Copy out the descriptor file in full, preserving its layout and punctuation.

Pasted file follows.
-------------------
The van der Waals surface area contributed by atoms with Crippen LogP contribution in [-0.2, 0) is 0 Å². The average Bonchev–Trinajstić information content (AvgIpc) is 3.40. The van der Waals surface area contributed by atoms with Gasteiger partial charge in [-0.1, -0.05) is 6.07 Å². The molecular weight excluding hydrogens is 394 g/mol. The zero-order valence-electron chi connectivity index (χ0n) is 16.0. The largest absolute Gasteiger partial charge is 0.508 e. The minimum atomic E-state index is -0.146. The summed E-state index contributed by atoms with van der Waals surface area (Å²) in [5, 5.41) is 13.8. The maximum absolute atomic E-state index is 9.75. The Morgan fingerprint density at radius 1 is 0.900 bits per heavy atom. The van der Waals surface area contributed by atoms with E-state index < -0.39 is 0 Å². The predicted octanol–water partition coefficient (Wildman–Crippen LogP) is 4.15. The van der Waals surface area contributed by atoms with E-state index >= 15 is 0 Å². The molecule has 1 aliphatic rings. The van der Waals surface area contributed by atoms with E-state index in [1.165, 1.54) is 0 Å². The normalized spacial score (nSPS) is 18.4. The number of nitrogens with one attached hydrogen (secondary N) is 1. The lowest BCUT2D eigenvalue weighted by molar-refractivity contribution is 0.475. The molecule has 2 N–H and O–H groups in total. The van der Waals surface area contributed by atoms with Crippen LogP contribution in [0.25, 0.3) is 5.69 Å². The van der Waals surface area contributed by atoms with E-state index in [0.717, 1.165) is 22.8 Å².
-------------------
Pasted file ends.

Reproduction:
The van der Waals surface area contributed by atoms with Crippen LogP contribution in [-0.2, 0) is 0 Å². The average Bonchev–Trinajstić information content (AvgIpc) is 3.40. The van der Waals surface area contributed by atoms with Gasteiger partial charge in [-0.1, -0.05) is 6.07 Å². The molecular weight excluding hydrogens is 394 g/mol. The zero-order valence-electron chi connectivity index (χ0n) is 16.0. The largest absolute Gasteiger partial charge is 0.508 e. The minimum atomic E-state index is -0.146. The summed E-state index contributed by atoms with van der Waals surface area (Å²) in [5, 5.41) is 13.8. The maximum absolute atomic E-state index is 9.75. The Morgan fingerprint density at radius 1 is 0.900 bits per heavy atom. The van der Waals surface area contributed by atoms with E-state index < -0.39 is 0 Å². The predicted octanol–water partition coefficient (Wildman–Crippen LogP) is 4.15. The van der Waals surface area contributed by atoms with E-state index >= 15 is 0 Å². The molecule has 1 aliphatic rings. The van der Waals surface area contributed by atoms with E-state index in [1.165, 1.54) is 0 Å². The normalized spacial score (nSPS) is 18.4. The number of nitrogens with one attached hydrogen (secondary N) is 1. The lowest BCUT2D eigenvalue weighted by molar-refractivity contribution is 0.475. The molecule has 2 N–H and O–H groups in total. The van der Waals surface area contributed by atoms with Crippen LogP contribution in [0.25, 0.3) is 5.69 Å². The van der Waals surface area contributed by atoms with E-state index in [0.717, 1.165) is 22.8 Å².